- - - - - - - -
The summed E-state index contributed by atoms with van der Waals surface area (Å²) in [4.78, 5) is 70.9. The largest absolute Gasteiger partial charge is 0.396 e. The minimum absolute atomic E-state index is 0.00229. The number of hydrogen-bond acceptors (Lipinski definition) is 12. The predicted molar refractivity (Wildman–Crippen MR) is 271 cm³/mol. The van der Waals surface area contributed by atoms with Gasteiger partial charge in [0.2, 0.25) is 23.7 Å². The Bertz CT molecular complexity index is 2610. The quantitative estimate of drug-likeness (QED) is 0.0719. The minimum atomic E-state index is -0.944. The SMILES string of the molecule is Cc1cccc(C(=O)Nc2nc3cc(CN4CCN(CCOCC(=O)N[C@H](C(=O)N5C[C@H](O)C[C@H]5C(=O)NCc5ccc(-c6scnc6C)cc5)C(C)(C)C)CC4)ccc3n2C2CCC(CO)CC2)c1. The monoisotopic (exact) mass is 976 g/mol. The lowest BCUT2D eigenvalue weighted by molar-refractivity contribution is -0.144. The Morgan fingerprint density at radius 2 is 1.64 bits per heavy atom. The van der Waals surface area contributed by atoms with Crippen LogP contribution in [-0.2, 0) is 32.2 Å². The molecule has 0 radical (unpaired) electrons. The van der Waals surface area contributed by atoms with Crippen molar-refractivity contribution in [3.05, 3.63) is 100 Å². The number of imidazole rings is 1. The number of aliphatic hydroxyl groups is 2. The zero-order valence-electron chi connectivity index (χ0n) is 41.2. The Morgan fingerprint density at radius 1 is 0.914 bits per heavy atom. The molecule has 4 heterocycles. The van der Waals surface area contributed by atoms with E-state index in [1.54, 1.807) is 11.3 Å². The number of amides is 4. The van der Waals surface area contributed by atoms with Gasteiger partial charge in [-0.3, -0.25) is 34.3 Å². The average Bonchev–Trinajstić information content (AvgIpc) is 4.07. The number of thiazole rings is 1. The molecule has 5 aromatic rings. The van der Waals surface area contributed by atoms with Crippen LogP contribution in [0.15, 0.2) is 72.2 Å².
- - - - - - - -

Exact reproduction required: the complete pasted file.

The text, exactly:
The summed E-state index contributed by atoms with van der Waals surface area (Å²) in [4.78, 5) is 70.9. The largest absolute Gasteiger partial charge is 0.396 e. The minimum absolute atomic E-state index is 0.00229. The number of hydrogen-bond acceptors (Lipinski definition) is 12. The predicted molar refractivity (Wildman–Crippen MR) is 271 cm³/mol. The van der Waals surface area contributed by atoms with Gasteiger partial charge in [0.2, 0.25) is 23.7 Å². The Bertz CT molecular complexity index is 2610. The quantitative estimate of drug-likeness (QED) is 0.0719. The minimum atomic E-state index is -0.944. The SMILES string of the molecule is Cc1cccc(C(=O)Nc2nc3cc(CN4CCN(CCOCC(=O)N[C@H](C(=O)N5C[C@H](O)C[C@H]5C(=O)NCc5ccc(-c6scnc6C)cc5)C(C)(C)C)CC4)ccc3n2C2CCC(CO)CC2)c1. The monoisotopic (exact) mass is 976 g/mol. The lowest BCUT2D eigenvalue weighted by molar-refractivity contribution is -0.144. The Morgan fingerprint density at radius 2 is 1.64 bits per heavy atom. The van der Waals surface area contributed by atoms with Crippen LogP contribution in [-0.2, 0) is 32.2 Å². The molecule has 0 radical (unpaired) electrons. The van der Waals surface area contributed by atoms with Crippen molar-refractivity contribution in [3.05, 3.63) is 100 Å². The number of imidazole rings is 1. The number of aliphatic hydroxyl groups is 2. The zero-order valence-electron chi connectivity index (χ0n) is 41.2. The Morgan fingerprint density at radius 1 is 0.914 bits per heavy atom. The molecule has 4 heterocycles. The van der Waals surface area contributed by atoms with E-state index in [1.54, 1.807) is 11.3 Å². The number of amides is 4. The van der Waals surface area contributed by atoms with Gasteiger partial charge in [-0.3, -0.25) is 34.3 Å². The average Bonchev–Trinajstić information content (AvgIpc) is 4.07. The number of thiazole rings is 1. The molecule has 5 aromatic rings. The van der Waals surface area contributed by atoms with Crippen LogP contribution in [0.15, 0.2) is 72.2 Å².